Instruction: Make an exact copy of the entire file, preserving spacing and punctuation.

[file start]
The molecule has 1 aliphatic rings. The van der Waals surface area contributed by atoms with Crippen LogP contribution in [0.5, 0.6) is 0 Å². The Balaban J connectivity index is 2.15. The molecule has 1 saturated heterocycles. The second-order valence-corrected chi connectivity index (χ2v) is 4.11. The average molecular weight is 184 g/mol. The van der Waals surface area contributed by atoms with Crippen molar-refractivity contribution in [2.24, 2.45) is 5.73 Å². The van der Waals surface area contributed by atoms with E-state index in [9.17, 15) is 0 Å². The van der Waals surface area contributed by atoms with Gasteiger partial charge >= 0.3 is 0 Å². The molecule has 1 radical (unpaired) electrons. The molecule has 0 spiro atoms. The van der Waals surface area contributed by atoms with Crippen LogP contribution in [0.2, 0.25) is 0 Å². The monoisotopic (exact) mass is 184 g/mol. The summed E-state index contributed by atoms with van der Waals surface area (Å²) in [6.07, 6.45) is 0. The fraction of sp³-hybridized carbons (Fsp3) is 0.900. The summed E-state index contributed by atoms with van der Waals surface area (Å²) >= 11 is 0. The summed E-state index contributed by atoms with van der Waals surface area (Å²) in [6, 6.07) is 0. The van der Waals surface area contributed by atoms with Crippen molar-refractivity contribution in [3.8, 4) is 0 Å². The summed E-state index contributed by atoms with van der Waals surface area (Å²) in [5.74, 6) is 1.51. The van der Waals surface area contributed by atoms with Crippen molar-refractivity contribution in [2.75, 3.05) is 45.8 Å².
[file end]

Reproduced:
The molecule has 1 aliphatic rings. The van der Waals surface area contributed by atoms with Crippen LogP contribution in [0.5, 0.6) is 0 Å². The Balaban J connectivity index is 2.15. The molecule has 1 saturated heterocycles. The second-order valence-corrected chi connectivity index (χ2v) is 4.11. The average molecular weight is 184 g/mol. The van der Waals surface area contributed by atoms with Crippen molar-refractivity contribution in [2.24, 2.45) is 5.73 Å². The van der Waals surface area contributed by atoms with E-state index in [9.17, 15) is 0 Å². The van der Waals surface area contributed by atoms with Gasteiger partial charge >= 0.3 is 0 Å². The molecule has 1 radical (unpaired) electrons. The molecule has 0 spiro atoms. The van der Waals surface area contributed by atoms with Crippen LogP contribution in [0.2, 0.25) is 0 Å². The monoisotopic (exact) mass is 184 g/mol. The summed E-state index contributed by atoms with van der Waals surface area (Å²) in [6.07, 6.45) is 0. The fraction of sp³-hybridized carbons (Fsp3) is 0.900. The summed E-state index contributed by atoms with van der Waals surface area (Å²) >= 11 is 0. The summed E-state index contributed by atoms with van der Waals surface area (Å²) in [6, 6.07) is 0. The van der Waals surface area contributed by atoms with Crippen molar-refractivity contribution in [3.8, 4) is 0 Å². The summed E-state index contributed by atoms with van der Waals surface area (Å²) in [5.74, 6) is 1.51. The van der Waals surface area contributed by atoms with Crippen molar-refractivity contribution in [2.75, 3.05) is 45.8 Å².